28 June 2016
Life after Brexit: the views of a Danish global equity income manager
With Jacob de Tusch-Lec, manager of Artemis Global Income
“The world has not ended and business continues, but the EU referendum result has changed things – particularly for Europe, for whom the consequences of Brexit could be profound. That, in turn, has implications for my fund.
“In some ways, the turbulence in the markets we saw in the initial days after the referendum was a response not to the vote itself, but rather to the lack of coordinated reaction from politicians in the UK and Europe. The real surprise was that neither chancellor Merkel nor prime minister Cameron appeared to have a plan B.
“A quick fix now seems unlikely and a long period of uncertainty lies ahead. Coordinated intervention by central bankers can fix a financial crisis, but this is different. This is a political upheaval without precedent. The UK’s vote to leave may mark the start of the slow disintegration of the EU. The UK will survive, fudging together a solution in typically British style. It may even be in a better place in 10 years’ time. But the European project looks increasingly broken. If the UK leaves the EU, my native Denmark is likely to follow. In this sense, Brexit is a potential ‘game changer’.”
“Given this uncertainty, safe-haven assets, such as government bonds and equities whose earnings are impervious to economic turmoil, are in demand. Value stocks (which trade on a lower multiple of their earnings than the market) are not.
“The Elite Rated Artemis Global Income fund has a significant level of exposure to Europe. It also has a significant bias towards ‘value’. Both characteristics have been deeply unhelpful, more than offsetting the positive contribution from the fund’s stockpicking and currency overlay (we have long taken the view that hedging away some of our currency risk using a short euro / long dollar currency hedge is a sensible precaution).”
“Yet although our positioning has been unhelpful, our response has been measured. Earlier this year, we thought the European economy could start to improve in the absence of an exogenous shock. Brexit has delivered precisely that – and is likely already having a deflationary impact on the ‘real’ economy. So we have not, in general, been adding to our European exposure. “Furthermore, in some cases and under certain scenarios, our financial modelling shows the sharp falls in shares of some of our European holdings to be well-founded. For example, bond yields in Europe now seem likely to remain rooted at record low or negative levels for a long time. So the prospects for European banks have deteriorated too.
“Shares in some insurance companies have also fallen. Again, this may be with good reason. The losses may seem extreme, but if we look at the yield these companies can now expect to receive on their investment portfolios over the coming months and years, the falls may prove justified. So in the case of some European financials, we have cut our losses, selling Spanish bank Santander and Italian insurer UnipolSai. This has been balanced by adding some defensive holdings in the US, such as tobacco companies Altria and Reynolds.
“We are not, however, reinventing the portfolio altogether. Instead, we have been appraising our holdings and the wider market as rationally as possible. In some cases, the sell-off appears to be more about sentiment than fundamentals. We will not run away from assets that are too cheap and whose prospects remain good. We therefore retain our Italian TV and telecoms ‘tower’ companies – EI Towers and Rai Way. Their revenues are predictable and their dividends attractive.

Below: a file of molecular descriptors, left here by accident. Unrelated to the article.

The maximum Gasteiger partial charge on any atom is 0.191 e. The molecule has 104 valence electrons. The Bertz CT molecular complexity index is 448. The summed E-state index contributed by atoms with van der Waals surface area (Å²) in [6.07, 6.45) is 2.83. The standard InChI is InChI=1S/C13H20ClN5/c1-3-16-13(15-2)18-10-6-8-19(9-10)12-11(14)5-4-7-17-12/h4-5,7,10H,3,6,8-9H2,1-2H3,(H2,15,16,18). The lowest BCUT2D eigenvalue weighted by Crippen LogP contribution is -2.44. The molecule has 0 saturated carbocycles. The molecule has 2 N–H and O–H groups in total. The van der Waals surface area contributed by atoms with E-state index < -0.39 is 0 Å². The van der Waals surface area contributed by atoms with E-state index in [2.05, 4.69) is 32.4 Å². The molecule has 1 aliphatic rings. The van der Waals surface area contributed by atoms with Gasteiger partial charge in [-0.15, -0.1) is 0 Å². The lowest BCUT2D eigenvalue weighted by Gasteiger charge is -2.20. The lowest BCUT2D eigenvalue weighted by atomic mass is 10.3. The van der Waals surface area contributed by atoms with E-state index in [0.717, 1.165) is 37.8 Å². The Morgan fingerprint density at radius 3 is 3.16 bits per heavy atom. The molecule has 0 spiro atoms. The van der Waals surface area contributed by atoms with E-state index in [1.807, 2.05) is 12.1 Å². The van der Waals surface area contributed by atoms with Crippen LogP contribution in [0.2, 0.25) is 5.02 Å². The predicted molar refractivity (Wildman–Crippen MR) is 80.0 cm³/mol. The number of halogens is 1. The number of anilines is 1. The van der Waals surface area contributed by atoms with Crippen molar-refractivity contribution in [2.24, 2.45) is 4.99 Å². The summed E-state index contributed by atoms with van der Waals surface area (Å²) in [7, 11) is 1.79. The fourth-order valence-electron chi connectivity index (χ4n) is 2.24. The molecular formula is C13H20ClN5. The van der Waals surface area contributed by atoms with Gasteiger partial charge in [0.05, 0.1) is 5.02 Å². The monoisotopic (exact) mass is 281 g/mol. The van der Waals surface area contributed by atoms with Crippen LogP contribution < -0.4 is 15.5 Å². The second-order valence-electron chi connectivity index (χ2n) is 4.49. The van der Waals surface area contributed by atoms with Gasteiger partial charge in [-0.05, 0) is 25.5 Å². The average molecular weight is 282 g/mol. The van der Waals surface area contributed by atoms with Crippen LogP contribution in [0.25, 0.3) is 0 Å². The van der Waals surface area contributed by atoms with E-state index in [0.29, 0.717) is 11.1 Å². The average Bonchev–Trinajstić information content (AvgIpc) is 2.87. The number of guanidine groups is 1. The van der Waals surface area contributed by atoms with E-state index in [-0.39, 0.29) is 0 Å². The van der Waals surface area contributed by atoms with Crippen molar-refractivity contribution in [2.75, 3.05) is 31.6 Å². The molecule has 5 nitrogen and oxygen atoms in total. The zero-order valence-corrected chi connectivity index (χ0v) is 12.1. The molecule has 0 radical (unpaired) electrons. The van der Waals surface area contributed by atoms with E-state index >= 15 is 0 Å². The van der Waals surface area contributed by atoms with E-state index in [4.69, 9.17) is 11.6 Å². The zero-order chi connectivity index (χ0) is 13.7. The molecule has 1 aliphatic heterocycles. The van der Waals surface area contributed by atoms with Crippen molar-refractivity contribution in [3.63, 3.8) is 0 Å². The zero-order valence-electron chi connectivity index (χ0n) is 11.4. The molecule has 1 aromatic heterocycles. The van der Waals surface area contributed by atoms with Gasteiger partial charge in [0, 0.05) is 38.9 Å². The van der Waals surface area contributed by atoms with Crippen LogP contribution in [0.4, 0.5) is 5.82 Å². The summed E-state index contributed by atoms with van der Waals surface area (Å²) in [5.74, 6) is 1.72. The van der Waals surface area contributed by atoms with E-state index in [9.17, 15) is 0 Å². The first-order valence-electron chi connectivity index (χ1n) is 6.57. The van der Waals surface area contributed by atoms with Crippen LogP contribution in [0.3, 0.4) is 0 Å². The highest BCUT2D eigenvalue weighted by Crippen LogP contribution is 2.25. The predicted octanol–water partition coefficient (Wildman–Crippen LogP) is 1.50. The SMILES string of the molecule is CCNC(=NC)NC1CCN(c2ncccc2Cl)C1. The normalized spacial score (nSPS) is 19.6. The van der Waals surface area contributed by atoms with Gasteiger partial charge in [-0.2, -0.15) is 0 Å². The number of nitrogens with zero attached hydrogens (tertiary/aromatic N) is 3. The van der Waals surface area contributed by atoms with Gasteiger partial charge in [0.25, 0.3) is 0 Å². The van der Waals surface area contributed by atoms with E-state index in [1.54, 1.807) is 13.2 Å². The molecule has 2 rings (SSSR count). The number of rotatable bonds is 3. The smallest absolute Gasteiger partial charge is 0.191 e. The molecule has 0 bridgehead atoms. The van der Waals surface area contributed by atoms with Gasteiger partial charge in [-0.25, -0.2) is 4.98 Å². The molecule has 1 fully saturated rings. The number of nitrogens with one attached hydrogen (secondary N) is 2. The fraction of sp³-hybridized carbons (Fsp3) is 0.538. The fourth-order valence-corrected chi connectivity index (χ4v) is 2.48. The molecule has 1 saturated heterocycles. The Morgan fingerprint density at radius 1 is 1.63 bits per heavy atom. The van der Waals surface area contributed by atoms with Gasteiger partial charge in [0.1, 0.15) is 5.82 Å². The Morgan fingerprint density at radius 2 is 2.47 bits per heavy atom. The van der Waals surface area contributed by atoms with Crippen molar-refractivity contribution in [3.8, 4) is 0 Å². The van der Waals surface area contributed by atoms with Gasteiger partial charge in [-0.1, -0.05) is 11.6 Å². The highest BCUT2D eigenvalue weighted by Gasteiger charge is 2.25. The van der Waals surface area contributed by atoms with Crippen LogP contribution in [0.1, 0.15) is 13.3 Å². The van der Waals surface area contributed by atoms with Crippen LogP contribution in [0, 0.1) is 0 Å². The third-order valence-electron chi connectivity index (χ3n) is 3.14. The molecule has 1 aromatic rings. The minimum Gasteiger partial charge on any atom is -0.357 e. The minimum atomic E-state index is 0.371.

“And we have been adding to some of our European holdings, albeit highly selectively. We have, for example, been adding to infrastructure group Ferrovial. Its shares have been treated harshly; investors seem to be ignoring the significant proportion of its revenues derived from toll roads in Canada. It also owns a stake in Heathrow Airport, which will remain a premium asset levying regulatory-determined fees whether the UK is part of the EU or not.
“We have also been adding to our holding in Eurotunnel, whose shares have fallen even further than some banks. Clearly, the weak pound will hurt a company whose shares are quoted in euros, but which generates half of its revenues in sterling. Even so, the sell-off seems far too extreme. Perhaps it has become a simplistic proxy for investors looking for a way to bet against cross-Channel trade? In reality, this is a long-duration asset: the company has its concession until 2046, by which time Brexit should be distant memory.”
“We are not selling out of Europe wholesale. We are hoping for some policy action to calm markets in the short term. We will continue to use our currency overlay to hedge away some of our exposure to the euro (which may have further to fall). Fundamentally, however, there may be little that can be done in terms of a ‘quick fix’ for Europe. As painful as it is for us to admit, the outlook is far bleaker than we believed.
“But while European financials may now be almost un-investable, prospects for some other stocks look okay. So although we have reduced our exposure to European financials, the prospect of interest rates that are ‘lower for longer’ should be seen as an opportunity for many of our holdings – notably German real estate and some infrastructure stocks – rather than a threat. More broadly, this looks set to be another difficult summer for markets. So rather than taking extreme positions, we continue to proceed with caution.”
Where to next?
Past performance is not a reliable guide to future returns. You may not get back the amount originally invested, and tax rules can change over time. Jacob's views are his own and do not constitute financial advice.
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